Triphin Mudzvengi successfully registered at Wits University on Monday.
Last week GroundUp reported how Mudzvengi, who matriculated in North West Province with seven distinctions, is not eligible for National Student Financial Aid Scheme (NSFAS) funding because she is Zimbabwean. Her parents are part-time workers who could not raise the nearly R150,000 needed to study Mechanical Engineering at Wits this year.
Mudzvengi also cannot approach the Zimbabwean embassy for any assistance. This is because regulations to the Refugees Amendment Act, that came into effect in January, remove asylum status from refugees who seek assistance from their governments.
With the help of well-wishers who paid for her tuition fees she successfully enrolled for civil engineering. Wits also gave her a top-performer discount of R15,000.
Mudzvengi came from Zimbabwe with her parents in 2010 when she was in grade three. Her father is a part-time bricklayer while her mother is a domestic worker.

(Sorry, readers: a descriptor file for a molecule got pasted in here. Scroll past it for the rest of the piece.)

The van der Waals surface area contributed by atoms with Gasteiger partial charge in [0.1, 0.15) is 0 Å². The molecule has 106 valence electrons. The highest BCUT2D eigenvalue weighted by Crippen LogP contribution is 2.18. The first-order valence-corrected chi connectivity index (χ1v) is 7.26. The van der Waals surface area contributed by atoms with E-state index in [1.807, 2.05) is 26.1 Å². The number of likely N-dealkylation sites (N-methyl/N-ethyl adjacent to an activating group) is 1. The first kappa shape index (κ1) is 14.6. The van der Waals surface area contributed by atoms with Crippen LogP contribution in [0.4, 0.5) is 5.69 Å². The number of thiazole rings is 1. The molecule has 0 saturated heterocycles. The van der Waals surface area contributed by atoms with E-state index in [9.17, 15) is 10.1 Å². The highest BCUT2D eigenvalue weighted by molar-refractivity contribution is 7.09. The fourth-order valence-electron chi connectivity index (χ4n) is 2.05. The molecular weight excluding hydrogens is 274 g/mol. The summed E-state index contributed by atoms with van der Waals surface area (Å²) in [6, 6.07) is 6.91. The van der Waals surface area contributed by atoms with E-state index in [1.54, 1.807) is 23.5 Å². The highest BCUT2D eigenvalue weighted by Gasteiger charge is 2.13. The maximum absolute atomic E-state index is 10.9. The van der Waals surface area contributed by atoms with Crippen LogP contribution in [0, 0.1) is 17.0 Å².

She was a top achiever at Golf View Park Secondary School in Mahikeng.
Polate Mudzvengi, Triphin’s father, thanked people who came to the aid of his daughter. “The amount raised by well-wishers was enough to pay for this year. I am delighted that her dream of going to university has been realised. We believe that she will continue to perform well and ultimately get a bursary for the entire four years.”
“We are still struggling with getting textbooks,” said Polate.
Family friend and coordinator of the fund raising programme, Priscilla Marodza, said foreign nationals should unite and assist each other.
“The story of Triphin is an eye opener to all foreign nationals living outside their countries. Host governments always put their citizens first so we should unite and take care of the underprivileged people among us,” said Marodza.
Buhle Zuma, Witwatersrand University senior communications officer, said: “We are overwhelmed by the generosity of donors and ordinary people whose contributions will change Triphin’s life, and the life of her family and loved ones.
“We strongly believe that education is a public good and that an investment in one person ultimately benefits our society and the economy.”
Article|By Joseph Chirume
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